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CustomPlay Golf 2010  (PC) artwork

CustomPlay Golf 2010 (PC) review


"Itís by no means perfect, but by catering to the ground planners at home and making their efforts freely available, it offers something commendable and, perhaps more importantly, recommendable."



Since the dawn of gaming (or the 16bit days, anyway) EA have held an unbreakable stranglehold on the videogame world of golf. Thereís been a fluttering of other attempts over the years, be them serious sim or exaggerated cartoon-like characters of the sport, but itís EA who have belted out a golf game a year since 1991. Though itís popular to pan EA for their stranglehold on many franchises, the simple fact of the matter is that they sit atop because they continue to churn out the best sports games.

CustomPlay isnít the title thatís going to change that. But it does offer itself up as a very worthwhile counterpart.

There are a few problems to be overcome first, though. Golf is a game about precision over power, which makes the titleís swing method particularly problematic. The initial method is based around a swipe of the mouse, which has its own set of pros and cons. Left to right controls the swing, but add a bit of diagonal action into it either way, and you gain control of draw and fade on your shot. The big downer here is how hard it is to gage the power of your shot this way, unless you want to hit the ball full pelt. Itís hard to measure to trickier shots, the ones that need something between a half and full swing this way, and a lot of these shots come down to total guesswork.

Perhaps predicting difficulty, a secondary swing option is available in either a two or three click format that will appease the people still clinging to the format championed by the aforementioned EA starter game in 1991. Though it feels somewhat archaic and not nearly as involving as the mouse swipe method, it works without flaw or complaint.

While the control does cause some problems, what the game revels in most is the sheer amount of courses available to you, and how faithfully theyíre implemented. Perhaps the best option available to you is the chance to design your own course and uploaded it for others to enjoy, or download the creations constructed by other players out there. The designs will range from basic to brilliant and the biggest plus here is that thereís a potentially endless supply of new courses to play on, always giving you something new to strive for. This goes a long way towards counteracting the fact that all the big name courses are locked up in EAís box of licences. This hardly seems to matter when youíre instead sampling unique grounds that can range from clever to downright sadistic.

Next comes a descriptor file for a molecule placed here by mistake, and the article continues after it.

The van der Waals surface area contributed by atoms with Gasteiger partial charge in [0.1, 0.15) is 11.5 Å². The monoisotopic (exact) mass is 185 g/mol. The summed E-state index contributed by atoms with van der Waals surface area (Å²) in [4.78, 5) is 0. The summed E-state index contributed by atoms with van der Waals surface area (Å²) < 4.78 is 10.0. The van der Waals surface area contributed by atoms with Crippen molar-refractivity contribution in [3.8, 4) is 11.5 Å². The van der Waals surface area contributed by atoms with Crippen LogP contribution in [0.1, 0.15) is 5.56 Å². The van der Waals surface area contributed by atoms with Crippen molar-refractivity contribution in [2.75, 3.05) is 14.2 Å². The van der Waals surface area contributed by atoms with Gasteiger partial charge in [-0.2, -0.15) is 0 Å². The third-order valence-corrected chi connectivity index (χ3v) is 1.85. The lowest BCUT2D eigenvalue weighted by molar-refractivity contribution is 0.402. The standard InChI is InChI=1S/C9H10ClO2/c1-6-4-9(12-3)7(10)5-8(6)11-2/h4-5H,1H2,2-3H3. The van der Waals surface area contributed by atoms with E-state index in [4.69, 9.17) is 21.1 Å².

Which really comes back to highlight the unfortunate clumsiness offered by the initial swing, especially considering the rest of the game seems to play out without much flaw. The ball reacts well off any of the given playing surfaces, rolling freely through fairways and getting bogged down in the longer stuff. Sand plugs balls deep and water traps issue mocking splashes and bring forth a string of curses. Itís by no means perfect, but by catering to the ground planners at home and making their efforts freely available, it offers something commendable and, perhaps more importantly, recommendable.

Rating: 7/10

EmP's avatar
Staff review by Gary Hartley (October 20, 2009)

Gary Hartley arbitrarily arrives, leaves a review for a game no one has heard of, then retreats to his 17th century castle in rural England to feed whatever lives in the moat and complain about you.

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